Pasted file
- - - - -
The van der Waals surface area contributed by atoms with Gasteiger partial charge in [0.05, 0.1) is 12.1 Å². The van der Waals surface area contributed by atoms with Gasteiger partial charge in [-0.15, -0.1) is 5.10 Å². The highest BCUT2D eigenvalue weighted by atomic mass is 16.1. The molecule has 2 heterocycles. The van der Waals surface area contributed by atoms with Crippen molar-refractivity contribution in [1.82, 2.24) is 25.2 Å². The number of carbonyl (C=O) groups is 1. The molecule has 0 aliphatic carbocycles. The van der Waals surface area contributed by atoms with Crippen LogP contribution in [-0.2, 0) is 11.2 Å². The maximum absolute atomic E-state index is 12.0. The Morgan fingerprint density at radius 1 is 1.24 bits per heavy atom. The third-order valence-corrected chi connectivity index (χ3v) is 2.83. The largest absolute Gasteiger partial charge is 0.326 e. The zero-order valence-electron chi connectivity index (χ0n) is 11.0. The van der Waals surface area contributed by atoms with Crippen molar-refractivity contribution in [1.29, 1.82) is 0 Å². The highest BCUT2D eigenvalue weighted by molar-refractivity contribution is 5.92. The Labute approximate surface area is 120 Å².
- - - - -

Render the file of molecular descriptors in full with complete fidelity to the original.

The van der Waals surface area contributed by atoms with Gasteiger partial charge in [0.05, 0.1) is 12.1 Å². The van der Waals surface area contributed by atoms with Gasteiger partial charge in [-0.15, -0.1) is 5.10 Å². The highest BCUT2D eigenvalue weighted by atomic mass is 16.1. The molecule has 2 heterocycles. The van der Waals surface area contributed by atoms with Crippen molar-refractivity contribution in [1.82, 2.24) is 25.2 Å². The number of carbonyl (C=O) groups is 1. The molecule has 0 aliphatic carbocycles. The van der Waals surface area contributed by atoms with Crippen LogP contribution in [-0.2, 0) is 11.2 Å². The maximum absolute atomic E-state index is 12.0. The Morgan fingerprint density at radius 1 is 1.24 bits per heavy atom. The third-order valence-corrected chi connectivity index (χ3v) is 2.83. The largest absolute Gasteiger partial charge is 0.326 e. The zero-order valence-electron chi connectivity index (χ0n) is 11.0. The van der Waals surface area contributed by atoms with Crippen molar-refractivity contribution in [1.29, 1.82) is 0 Å². The highest BCUT2D eigenvalue weighted by molar-refractivity contribution is 5.92. The Labute approximate surface area is 120 Å².